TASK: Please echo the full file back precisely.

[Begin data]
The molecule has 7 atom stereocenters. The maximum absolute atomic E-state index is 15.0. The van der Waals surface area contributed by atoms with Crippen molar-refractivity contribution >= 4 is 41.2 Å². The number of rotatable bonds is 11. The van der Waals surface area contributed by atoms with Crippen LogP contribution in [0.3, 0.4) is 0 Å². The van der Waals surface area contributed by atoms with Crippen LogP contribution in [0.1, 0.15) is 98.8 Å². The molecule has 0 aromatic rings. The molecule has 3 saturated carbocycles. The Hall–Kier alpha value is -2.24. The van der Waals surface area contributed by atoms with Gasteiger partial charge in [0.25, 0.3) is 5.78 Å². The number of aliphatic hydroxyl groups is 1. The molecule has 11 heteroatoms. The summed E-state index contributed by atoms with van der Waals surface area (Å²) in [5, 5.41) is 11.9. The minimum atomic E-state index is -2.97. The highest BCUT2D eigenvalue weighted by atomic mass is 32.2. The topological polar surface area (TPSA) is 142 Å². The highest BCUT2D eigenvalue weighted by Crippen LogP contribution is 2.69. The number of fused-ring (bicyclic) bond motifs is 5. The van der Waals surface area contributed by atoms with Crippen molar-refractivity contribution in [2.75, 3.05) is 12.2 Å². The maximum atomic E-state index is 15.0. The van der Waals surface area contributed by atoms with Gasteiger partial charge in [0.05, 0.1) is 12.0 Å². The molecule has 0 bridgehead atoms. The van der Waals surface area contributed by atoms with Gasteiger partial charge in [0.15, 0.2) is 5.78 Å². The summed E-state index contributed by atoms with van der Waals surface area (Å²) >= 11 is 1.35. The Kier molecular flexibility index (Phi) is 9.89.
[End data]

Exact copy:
The molecule has 7 atom stereocenters. The maximum absolute atomic E-state index is 15.0. The van der Waals surface area contributed by atoms with Crippen molar-refractivity contribution >= 4 is 41.2 Å². The number of rotatable bonds is 11. The van der Waals surface area contributed by atoms with Crippen LogP contribution in [0.3, 0.4) is 0 Å². The van der Waals surface area contributed by atoms with Crippen LogP contribution in [0.1, 0.15) is 98.8 Å². The molecule has 0 aromatic rings. The molecule has 3 saturated carbocycles. The Hall–Kier alpha value is -2.24. The van der Waals surface area contributed by atoms with Gasteiger partial charge in [0.25, 0.3) is 5.78 Å². The number of aliphatic hydroxyl groups is 1. The molecule has 11 heteroatoms. The summed E-state index contributed by atoms with van der Waals surface area (Å²) in [5, 5.41) is 11.9. The minimum atomic E-state index is -2.97. The highest BCUT2D eigenvalue weighted by atomic mass is 32.2. The topological polar surface area (TPSA) is 142 Å². The highest BCUT2D eigenvalue weighted by Crippen LogP contribution is 2.69. The number of fused-ring (bicyclic) bond motifs is 5. The van der Waals surface area contributed by atoms with Crippen molar-refractivity contribution in [2.75, 3.05) is 12.2 Å². The maximum atomic E-state index is 15.0. The van der Waals surface area contributed by atoms with Gasteiger partial charge in [0.05, 0.1) is 12.0 Å². The molecule has 0 bridgehead atoms. The van der Waals surface area contributed by atoms with Gasteiger partial charge in [0.15, 0.2) is 5.78 Å². The summed E-state index contributed by atoms with van der Waals surface area (Å²) >= 11 is 1.35. The Kier molecular flexibility index (Phi) is 9.89.